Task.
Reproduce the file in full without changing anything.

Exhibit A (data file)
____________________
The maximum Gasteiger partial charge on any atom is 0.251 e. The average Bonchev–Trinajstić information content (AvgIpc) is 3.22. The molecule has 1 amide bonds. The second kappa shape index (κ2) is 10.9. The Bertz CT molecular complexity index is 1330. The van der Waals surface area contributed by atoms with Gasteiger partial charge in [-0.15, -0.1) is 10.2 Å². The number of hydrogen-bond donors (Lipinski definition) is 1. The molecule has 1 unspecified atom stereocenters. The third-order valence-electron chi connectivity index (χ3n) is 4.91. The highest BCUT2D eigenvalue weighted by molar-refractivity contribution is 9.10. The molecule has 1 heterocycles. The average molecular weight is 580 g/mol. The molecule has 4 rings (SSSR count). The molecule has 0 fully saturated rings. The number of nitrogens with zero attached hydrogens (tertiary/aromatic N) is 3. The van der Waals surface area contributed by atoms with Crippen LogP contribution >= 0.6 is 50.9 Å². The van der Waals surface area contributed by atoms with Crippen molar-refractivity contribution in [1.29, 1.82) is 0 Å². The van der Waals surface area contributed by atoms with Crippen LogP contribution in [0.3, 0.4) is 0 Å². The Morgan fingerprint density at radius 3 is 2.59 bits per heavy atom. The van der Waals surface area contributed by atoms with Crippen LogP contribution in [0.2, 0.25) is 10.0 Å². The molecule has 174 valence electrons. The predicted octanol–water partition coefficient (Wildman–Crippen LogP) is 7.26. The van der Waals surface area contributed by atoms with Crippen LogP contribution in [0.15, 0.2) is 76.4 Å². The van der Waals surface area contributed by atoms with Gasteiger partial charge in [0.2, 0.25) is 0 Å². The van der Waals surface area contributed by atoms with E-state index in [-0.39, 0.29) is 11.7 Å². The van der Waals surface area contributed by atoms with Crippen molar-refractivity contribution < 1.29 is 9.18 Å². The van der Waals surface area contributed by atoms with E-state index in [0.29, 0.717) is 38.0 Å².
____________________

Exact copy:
The maximum Gasteiger partial charge on any atom is 0.251 e. The average Bonchev–Trinajstić information content (AvgIpc) is 3.22. The molecule has 1 amide bonds. The second kappa shape index (κ2) is 10.9. The Bertz CT molecular complexity index is 1330. The van der Waals surface area contributed by atoms with Gasteiger partial charge in [-0.15, -0.1) is 10.2 Å². The number of hydrogen-bond donors (Lipinski definition) is 1. The molecule has 1 unspecified atom stereocenters. The third-order valence-electron chi connectivity index (χ3n) is 4.91. The highest BCUT2D eigenvalue weighted by molar-refractivity contribution is 9.10. The molecule has 1 heterocycles. The average molecular weight is 580 g/mol. The molecule has 4 rings (SSSR count). The molecule has 0 fully saturated rings. The number of nitrogens with zero attached hydrogens (tertiary/aromatic N) is 3. The van der Waals surface area contributed by atoms with Crippen LogP contribution >= 0.6 is 50.9 Å². The van der Waals surface area contributed by atoms with Crippen molar-refractivity contribution in [1.29, 1.82) is 0 Å². The van der Waals surface area contributed by atoms with Crippen LogP contribution in [0.3, 0.4) is 0 Å². The Morgan fingerprint density at radius 3 is 2.59 bits per heavy atom. The van der Waals surface area contributed by atoms with Crippen LogP contribution in [0.2, 0.25) is 10.0 Å². The molecule has 174 valence electrons. The predicted octanol–water partition coefficient (Wildman–Crippen LogP) is 7.26. The van der Waals surface area contributed by atoms with Crippen LogP contribution in [0.15, 0.2) is 76.4 Å². The van der Waals surface area contributed by atoms with Gasteiger partial charge in [0.2, 0.25) is 0 Å². The van der Waals surface area contributed by atoms with E-state index in [-0.39, 0.29) is 11.7 Å². The van der Waals surface area contributed by atoms with Crippen molar-refractivity contribution < 1.29 is 9.18 Å². The van der Waals surface area contributed by atoms with E-state index in [0.29, 0.717) is 38.0 Å².